Researchers have begun to paint a picture of how one common ingredient can cause disorders in the immune system, like diabetes and multiple sclerosis.
That ingredient is salt. But not just any salt, the salt in processed foods.
Autoimmune disease is generally caused when the immune system, which protects us from foreign pathogens, accidentally begins to attack the body’s natural, normal tissues. Autoimmune diseases include tape 1 diabetes, IBS, and MS. There are potentially genetic causes of these diseases, but a number of environmental factors can lead to these diseases too.
Immune cells called T helper 17 (Th17) cells help us fight infection, but they’ve also been linked with several autoimmune disorders. Th17 cells, along with other types of helper T cells, arise from naive T cells. Researchers had identified specific factors that induce the development of Th17 cells, but the downstream factors that guide and control the cells’ development were largely unknown.
Several research groups—at Yale University, the Broad Institute, Harvard University, MIT, Brigham and Women’s Hospital, and others—have been exploring the development of Th17 cells. Their work has been funded by several NIH components, including the National Institute of Allergy and Infectious Diseases (NIAID), National Institute of Neurological Disorders and Stroke (NINDS) and National Human Genome Research Institute (NHGRI). A trio of new papers describing their findings was published online in Nature on March 6, 2013.
A team led by Dr. Aviv Regev studied genes expressed at different time points during Th17 cell development. Computer modeling helped to identify 3 major waves of gene expression over time. They detected almost 1,300 genes involved in over 10,000 interactions, with 71 regulators. Using silicon nanowires to deliver short interfering RNA (siRNA) into naive T cells, the researchers were able to interfere with the expression of specific genes to further validate the internal network used to build Th17 cells. They validated 39 of the regulatory factors with this new technique.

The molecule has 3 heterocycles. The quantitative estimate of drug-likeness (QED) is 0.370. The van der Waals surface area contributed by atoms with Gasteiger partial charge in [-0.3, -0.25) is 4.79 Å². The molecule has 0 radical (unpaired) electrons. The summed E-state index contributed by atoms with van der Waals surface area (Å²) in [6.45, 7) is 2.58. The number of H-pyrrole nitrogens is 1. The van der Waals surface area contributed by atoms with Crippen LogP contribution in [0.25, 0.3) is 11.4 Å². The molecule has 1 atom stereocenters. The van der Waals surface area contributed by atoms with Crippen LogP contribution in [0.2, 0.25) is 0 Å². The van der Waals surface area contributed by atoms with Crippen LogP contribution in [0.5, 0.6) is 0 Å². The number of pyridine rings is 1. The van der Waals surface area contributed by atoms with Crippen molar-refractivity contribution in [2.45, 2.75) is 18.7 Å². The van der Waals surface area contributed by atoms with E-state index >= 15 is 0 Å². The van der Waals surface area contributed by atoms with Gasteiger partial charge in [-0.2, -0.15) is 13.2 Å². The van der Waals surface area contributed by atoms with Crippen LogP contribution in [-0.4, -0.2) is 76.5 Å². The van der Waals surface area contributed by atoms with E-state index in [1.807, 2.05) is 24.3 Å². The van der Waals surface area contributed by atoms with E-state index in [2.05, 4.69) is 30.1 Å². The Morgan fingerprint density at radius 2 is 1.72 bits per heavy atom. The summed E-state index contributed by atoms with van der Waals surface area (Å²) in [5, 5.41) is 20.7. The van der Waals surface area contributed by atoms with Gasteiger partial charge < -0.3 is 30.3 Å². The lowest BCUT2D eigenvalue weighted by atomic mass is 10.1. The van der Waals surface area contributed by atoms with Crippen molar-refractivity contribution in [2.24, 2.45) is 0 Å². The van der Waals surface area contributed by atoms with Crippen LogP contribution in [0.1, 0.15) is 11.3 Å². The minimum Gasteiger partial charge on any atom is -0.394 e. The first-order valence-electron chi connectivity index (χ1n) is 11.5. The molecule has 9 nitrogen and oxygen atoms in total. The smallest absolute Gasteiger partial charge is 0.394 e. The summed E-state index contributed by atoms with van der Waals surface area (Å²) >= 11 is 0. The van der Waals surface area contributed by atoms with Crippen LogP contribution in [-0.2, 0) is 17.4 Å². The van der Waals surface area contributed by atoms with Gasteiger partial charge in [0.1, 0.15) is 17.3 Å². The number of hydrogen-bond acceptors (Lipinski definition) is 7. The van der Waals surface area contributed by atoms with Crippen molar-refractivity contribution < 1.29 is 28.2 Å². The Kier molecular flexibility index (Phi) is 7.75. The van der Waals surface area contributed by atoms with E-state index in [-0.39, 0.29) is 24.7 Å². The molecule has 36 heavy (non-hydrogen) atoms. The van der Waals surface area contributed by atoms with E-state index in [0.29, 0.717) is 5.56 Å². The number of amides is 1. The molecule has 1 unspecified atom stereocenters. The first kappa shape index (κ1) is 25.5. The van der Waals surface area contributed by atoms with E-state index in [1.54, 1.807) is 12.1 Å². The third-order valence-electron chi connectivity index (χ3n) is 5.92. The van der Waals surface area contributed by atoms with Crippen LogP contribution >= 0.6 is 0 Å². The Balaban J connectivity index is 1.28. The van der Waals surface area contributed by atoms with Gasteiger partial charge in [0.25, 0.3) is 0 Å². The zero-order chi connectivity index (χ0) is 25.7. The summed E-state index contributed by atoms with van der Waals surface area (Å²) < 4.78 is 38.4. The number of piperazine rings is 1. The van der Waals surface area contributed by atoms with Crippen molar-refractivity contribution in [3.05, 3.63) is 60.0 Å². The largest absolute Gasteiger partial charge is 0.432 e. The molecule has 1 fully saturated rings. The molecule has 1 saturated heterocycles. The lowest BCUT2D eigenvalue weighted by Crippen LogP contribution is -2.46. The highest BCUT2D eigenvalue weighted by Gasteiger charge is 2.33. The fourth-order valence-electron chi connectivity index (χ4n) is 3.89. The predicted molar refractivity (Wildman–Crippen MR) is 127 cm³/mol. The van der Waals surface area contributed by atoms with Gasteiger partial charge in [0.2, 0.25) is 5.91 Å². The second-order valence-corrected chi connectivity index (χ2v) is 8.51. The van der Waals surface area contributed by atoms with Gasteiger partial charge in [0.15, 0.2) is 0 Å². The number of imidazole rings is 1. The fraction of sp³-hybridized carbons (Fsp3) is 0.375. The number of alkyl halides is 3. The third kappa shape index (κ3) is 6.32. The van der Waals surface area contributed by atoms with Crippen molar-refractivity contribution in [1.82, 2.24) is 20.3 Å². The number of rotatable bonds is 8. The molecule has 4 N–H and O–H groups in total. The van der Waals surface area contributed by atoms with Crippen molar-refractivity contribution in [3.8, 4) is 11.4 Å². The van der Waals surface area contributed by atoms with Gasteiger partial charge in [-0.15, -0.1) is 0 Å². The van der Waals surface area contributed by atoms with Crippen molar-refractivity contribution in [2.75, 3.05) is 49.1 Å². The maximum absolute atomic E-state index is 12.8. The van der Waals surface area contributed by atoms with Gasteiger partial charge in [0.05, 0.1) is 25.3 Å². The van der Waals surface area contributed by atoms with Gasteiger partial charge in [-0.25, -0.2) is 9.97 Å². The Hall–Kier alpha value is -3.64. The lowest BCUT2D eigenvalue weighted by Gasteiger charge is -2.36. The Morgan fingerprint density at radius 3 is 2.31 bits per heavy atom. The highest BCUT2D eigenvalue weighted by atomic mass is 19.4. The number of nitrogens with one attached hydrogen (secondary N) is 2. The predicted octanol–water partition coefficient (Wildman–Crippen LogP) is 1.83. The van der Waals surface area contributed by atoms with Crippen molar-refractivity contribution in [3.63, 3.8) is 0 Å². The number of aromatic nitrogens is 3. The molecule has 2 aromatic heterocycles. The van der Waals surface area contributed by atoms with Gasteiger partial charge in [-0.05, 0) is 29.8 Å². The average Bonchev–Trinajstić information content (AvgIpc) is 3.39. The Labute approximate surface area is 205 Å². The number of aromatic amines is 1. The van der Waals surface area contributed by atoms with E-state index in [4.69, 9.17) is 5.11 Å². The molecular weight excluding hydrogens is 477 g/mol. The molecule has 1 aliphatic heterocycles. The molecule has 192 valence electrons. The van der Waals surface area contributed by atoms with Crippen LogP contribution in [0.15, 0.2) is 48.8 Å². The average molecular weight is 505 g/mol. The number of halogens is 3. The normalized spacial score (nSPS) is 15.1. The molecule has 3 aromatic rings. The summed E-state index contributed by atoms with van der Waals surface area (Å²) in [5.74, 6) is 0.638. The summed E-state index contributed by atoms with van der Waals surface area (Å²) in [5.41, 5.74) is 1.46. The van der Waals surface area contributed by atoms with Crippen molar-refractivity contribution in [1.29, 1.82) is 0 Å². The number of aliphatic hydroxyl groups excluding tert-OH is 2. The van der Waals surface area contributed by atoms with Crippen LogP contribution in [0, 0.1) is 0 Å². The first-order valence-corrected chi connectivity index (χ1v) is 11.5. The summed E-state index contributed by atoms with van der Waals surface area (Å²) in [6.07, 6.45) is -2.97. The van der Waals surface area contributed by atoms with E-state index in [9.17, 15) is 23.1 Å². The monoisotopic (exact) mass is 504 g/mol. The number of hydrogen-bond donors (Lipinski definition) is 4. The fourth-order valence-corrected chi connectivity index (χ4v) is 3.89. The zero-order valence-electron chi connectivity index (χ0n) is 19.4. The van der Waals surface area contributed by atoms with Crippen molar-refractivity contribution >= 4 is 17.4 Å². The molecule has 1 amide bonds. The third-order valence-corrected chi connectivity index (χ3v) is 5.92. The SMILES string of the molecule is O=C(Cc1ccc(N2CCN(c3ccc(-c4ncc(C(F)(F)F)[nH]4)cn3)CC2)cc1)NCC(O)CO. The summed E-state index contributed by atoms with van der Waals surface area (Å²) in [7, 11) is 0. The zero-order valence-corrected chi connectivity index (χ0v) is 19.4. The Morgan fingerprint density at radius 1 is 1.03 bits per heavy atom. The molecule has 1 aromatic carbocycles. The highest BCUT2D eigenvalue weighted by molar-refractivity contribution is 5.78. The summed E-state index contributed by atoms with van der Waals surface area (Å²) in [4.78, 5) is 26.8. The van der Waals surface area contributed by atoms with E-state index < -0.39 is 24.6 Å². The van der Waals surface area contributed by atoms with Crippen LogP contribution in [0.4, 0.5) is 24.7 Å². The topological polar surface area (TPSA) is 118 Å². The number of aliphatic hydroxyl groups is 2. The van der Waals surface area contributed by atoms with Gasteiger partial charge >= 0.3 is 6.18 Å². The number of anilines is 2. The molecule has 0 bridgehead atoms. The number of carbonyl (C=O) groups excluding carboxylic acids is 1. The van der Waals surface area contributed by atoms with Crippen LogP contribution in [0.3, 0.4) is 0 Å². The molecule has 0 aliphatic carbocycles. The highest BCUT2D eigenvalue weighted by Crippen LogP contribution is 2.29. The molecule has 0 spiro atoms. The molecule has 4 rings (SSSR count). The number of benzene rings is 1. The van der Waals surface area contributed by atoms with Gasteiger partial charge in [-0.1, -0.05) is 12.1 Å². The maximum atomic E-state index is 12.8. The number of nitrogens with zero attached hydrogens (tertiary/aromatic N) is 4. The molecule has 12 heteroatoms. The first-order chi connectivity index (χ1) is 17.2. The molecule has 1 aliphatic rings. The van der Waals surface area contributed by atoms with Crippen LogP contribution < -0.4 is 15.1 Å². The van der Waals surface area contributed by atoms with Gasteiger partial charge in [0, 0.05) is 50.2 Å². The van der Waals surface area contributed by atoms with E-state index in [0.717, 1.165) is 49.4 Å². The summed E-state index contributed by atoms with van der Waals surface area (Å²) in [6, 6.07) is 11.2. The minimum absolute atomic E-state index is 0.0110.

Using information from the network analysis, a related team led by Dr. Vijay K. Kuchroo studied gene expression in developing Th17 cells after activation of a receptor that involves the cells in autoimmunity. They identified a key protein in the cell’s development called serum glucocorticoid kinase 1 (SGK1). To test its role in autoimmune disease, they examined a mouse disease that resembles human multiple sclerosis. Mice lacking SGK1 had less severe symptoms and significantly reduced rates of the disease, known as experimental autoimmune encephalomyelitis (EAE).
A third study also found that mice and human T cells when exposed to increased sodium levels turned to Th17 cells. These mice on high salt diets often developed more severe forms of EAE.
“It’s premature to say, ‘You shouldn’t eat salt because you’ll get an autoimmune disease.’” Regev says. “We’re putting forth an interesting hypothesis—a connection between salt and autoimmunity—that now must be tested through careful epidemiological studies in humans.”
“Once we have a more nuanced understanding of the development of the pathogenic Th17 cells, we may be able to pursue ways to regulate them or their function,” Kuchroo adds.
So it’s not to say that you should just cut out sodium entirely. These are preliminary studies. One thing is for sure: most Americans do consume too much salt, and it may be time to consider how much salt is in your diet and what you can do to reduce it if you’re taking in too much.
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